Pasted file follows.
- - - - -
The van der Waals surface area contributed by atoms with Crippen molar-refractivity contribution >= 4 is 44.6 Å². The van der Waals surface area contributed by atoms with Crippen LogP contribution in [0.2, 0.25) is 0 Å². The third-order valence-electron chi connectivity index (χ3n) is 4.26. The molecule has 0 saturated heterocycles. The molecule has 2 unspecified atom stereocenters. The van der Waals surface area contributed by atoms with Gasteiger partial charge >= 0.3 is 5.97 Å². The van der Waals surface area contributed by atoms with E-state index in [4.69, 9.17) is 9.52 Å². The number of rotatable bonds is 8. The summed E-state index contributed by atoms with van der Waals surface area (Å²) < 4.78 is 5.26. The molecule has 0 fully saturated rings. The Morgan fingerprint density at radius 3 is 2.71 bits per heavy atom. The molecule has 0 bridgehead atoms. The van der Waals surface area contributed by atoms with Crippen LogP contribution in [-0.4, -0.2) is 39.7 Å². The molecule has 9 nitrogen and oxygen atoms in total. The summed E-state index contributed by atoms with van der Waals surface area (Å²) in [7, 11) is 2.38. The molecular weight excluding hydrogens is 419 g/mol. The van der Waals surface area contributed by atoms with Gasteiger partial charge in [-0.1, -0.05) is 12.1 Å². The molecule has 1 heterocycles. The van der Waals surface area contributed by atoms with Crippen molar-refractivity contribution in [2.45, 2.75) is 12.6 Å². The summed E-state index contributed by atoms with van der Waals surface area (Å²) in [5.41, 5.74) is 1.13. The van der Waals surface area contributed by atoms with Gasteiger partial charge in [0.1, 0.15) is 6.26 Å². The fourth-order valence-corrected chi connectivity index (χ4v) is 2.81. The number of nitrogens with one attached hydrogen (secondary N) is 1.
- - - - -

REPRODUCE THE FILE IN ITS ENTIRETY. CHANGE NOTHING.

The van der Waals surface area contributed by atoms with Crippen molar-refractivity contribution >= 4 is 44.6 Å². The van der Waals surface area contributed by atoms with Crippen LogP contribution in [0.2, 0.25) is 0 Å². The third-order valence-electron chi connectivity index (χ3n) is 4.26. The molecule has 0 saturated heterocycles. The molecule has 2 unspecified atom stereocenters. The van der Waals surface area contributed by atoms with Gasteiger partial charge >= 0.3 is 5.97 Å². The van der Waals surface area contributed by atoms with E-state index in [4.69, 9.17) is 9.52 Å². The number of rotatable bonds is 8. The summed E-state index contributed by atoms with van der Waals surface area (Å²) < 4.78 is 5.26. The molecule has 0 fully saturated rings. The Morgan fingerprint density at radius 3 is 2.71 bits per heavy atom. The molecule has 0 bridgehead atoms. The van der Waals surface area contributed by atoms with Crippen LogP contribution in [-0.4, -0.2) is 39.7 Å². The molecule has 9 nitrogen and oxygen atoms in total. The summed E-state index contributed by atoms with van der Waals surface area (Å²) in [7, 11) is 2.38. The molecular weight excluding hydrogens is 419 g/mol. The van der Waals surface area contributed by atoms with Gasteiger partial charge in [-0.1, -0.05) is 12.1 Å². The molecule has 1 heterocycles. The van der Waals surface area contributed by atoms with Crippen molar-refractivity contribution in [2.45, 2.75) is 12.6 Å². The summed E-state index contributed by atoms with van der Waals surface area (Å²) in [5.41, 5.74) is 1.13. The van der Waals surface area contributed by atoms with Gasteiger partial charge in [0.1, 0.15) is 6.26 Å². The fourth-order valence-corrected chi connectivity index (χ4v) is 2.81. The number of nitrogens with one attached hydrogen (secondary N) is 1.